If someone out there wants to start publishing and promoting events using an event microformat, Peter Caputa will try and help you get paid for it. I’m not mentioning this because I know and like him. I’m mentioning it because I think Peter’s willingness to pay for microformat usage puts him at odds with the organizations actively trying to build and promote microformats, which are very interested in aggregating microformatted content gratis.
For those not following this, a microformat is a definition for presenting structured information in XHTML, rendering the structured information readable both by humans using a web browser and by machines. Microformats have been proposed for individual contact information, calendars and events, reviews, social network relationships, and so on. If a microformat is incorporated into a published webpage – likely through a blog or other publishing software plugin for ease of use – any machine that comes along to pick it up can grab it and do what they like with it. And that’s where the problems begin. First, you’ve got to have a machine that knows enough to come looking for the microformat. If a microformat is in use on the deep web, it might as well not exist. This means sites that make use of microformats must have a means for the publishers to get in touch with them – say, a pinger – or a crawler that can chew through large amounts of web real estate. Second, these microformats generally don’t include a field for specifying restrictions on republication rights. (I’ve groused about this a bit before.) They therefore will suffer from the same problems as RSS feeds. i) They faciliate aggregation of content by companies with the infrastructure to do so. ii) Any company with that kind of infrastructure is likely going to – likely needs to – find a commercial use for the aggregated information. iii) There’s no current practical means – or strong incentive – to get a share of the profits back to the original producer of the content. Who knows – maybe Google Wallet will solve this problem eventually. But right now, the financial benefit is all on the side of the aggregator.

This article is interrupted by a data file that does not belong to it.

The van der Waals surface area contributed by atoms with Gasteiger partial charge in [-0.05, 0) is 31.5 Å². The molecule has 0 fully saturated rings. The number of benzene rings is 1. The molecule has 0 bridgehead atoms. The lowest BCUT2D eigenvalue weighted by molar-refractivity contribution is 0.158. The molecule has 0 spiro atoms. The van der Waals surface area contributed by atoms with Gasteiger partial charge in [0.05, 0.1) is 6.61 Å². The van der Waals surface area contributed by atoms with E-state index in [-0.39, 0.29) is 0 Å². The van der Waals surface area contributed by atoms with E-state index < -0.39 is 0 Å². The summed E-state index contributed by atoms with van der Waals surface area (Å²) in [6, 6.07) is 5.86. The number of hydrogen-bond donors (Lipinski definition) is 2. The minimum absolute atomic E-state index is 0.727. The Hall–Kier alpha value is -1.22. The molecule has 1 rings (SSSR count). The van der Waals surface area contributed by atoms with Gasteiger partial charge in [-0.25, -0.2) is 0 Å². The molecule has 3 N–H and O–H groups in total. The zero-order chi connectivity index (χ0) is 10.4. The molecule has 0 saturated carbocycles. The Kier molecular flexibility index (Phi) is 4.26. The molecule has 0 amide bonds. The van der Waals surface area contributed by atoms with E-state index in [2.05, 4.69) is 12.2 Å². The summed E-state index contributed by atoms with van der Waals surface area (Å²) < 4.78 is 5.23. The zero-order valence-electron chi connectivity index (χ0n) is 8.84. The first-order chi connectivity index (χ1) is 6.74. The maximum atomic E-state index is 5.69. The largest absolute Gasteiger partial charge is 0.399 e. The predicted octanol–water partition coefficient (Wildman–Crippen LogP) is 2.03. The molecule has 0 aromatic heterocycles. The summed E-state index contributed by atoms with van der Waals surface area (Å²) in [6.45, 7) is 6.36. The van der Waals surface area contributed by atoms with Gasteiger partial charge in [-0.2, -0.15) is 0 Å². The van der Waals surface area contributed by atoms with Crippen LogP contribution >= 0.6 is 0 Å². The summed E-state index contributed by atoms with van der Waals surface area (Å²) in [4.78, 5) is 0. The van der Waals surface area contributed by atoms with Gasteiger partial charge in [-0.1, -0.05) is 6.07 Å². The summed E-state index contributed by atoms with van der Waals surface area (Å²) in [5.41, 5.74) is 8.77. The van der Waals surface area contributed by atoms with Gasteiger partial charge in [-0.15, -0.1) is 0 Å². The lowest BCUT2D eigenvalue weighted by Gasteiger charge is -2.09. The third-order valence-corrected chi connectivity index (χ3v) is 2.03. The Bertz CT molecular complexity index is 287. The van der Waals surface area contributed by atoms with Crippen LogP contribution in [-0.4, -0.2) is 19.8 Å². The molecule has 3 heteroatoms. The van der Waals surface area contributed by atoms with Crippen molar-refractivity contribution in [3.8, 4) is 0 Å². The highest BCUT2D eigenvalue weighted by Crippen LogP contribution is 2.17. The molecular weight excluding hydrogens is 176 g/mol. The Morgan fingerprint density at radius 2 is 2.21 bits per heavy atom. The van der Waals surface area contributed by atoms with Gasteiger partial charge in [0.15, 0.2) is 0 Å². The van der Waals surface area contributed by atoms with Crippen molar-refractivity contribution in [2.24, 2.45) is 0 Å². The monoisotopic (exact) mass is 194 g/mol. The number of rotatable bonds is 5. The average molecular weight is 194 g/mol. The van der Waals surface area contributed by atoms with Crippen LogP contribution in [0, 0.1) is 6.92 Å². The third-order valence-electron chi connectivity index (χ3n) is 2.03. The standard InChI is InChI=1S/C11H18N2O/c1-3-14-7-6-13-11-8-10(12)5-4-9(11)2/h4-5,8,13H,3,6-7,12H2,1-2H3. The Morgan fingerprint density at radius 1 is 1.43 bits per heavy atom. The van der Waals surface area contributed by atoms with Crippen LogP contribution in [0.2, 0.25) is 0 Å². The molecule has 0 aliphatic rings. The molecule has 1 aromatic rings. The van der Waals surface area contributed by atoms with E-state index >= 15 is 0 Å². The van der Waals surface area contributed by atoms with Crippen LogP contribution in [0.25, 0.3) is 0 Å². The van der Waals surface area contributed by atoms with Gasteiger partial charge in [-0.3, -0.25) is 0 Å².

Of all the commercial entities out there, the big aggregators have the most to gain from microformats, so it’s no surprise to see that companies with content crawlers are pushing this. As for the big blogging publishers like Moveable Type – well, what’s in it for them? The only compelling reason to add microformats is because their user base wants to use microformats – and I don’t think we’re at that stage yet. That’s why Michael Sippey’s comments at Supernova (written up by Suw Charman) make sense to me – he’s saying “when the users want it, they’ll build a plugin for it and use it.” Exactly right. That’s the nice thing about applications that can accomodate plugins – users that want something no longer have to wait for something.
Which brings me full-circle to Peter Caputa. If you want people to decide on an events microformat, Pete, I recommend picking one you like and creating a program that’ll allow people to promote your events and get paid. If there’s no plugins for the platforms your users use – I prefer WordPress – then write some. Your choice of events microformat will win by default, if it’s the only one out there offering an immediate way to get paid. The rest of the batch can be Beta to your VHS.